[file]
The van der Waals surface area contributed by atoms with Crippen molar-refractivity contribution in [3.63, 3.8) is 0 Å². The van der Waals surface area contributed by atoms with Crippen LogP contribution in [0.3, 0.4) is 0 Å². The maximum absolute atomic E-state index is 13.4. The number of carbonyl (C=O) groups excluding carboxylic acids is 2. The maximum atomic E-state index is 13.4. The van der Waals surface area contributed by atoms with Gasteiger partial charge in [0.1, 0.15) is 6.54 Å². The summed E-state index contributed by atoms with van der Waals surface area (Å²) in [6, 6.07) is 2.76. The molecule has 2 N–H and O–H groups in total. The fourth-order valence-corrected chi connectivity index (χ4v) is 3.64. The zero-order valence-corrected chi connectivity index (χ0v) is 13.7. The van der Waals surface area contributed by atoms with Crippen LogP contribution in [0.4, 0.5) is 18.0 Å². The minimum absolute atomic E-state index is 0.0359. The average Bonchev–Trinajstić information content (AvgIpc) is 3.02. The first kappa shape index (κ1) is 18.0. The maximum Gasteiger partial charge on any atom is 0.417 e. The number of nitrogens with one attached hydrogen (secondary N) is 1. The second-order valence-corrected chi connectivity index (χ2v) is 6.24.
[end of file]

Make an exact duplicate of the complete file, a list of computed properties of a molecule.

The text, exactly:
The van der Waals surface area contributed by atoms with Crippen molar-refractivity contribution in [3.63, 3.8) is 0 Å². The van der Waals surface area contributed by atoms with Crippen LogP contribution in [0.3, 0.4) is 0 Å². The maximum absolute atomic E-state index is 13.4. The number of carbonyl (C=O) groups excluding carboxylic acids is 2. The maximum atomic E-state index is 13.4. The van der Waals surface area contributed by atoms with Gasteiger partial charge in [0.1, 0.15) is 6.54 Å². The summed E-state index contributed by atoms with van der Waals surface area (Å²) in [6, 6.07) is 2.76. The molecule has 2 N–H and O–H groups in total. The fourth-order valence-corrected chi connectivity index (χ4v) is 3.64. The zero-order valence-corrected chi connectivity index (χ0v) is 13.7. The van der Waals surface area contributed by atoms with Crippen LogP contribution in [0.4, 0.5) is 18.0 Å². The minimum absolute atomic E-state index is 0.0359. The average Bonchev–Trinajstić information content (AvgIpc) is 3.02. The first kappa shape index (κ1) is 18.0. The maximum Gasteiger partial charge on any atom is 0.417 e. The number of nitrogens with one attached hydrogen (secondary N) is 1. The second-order valence-corrected chi connectivity index (χ2v) is 6.24.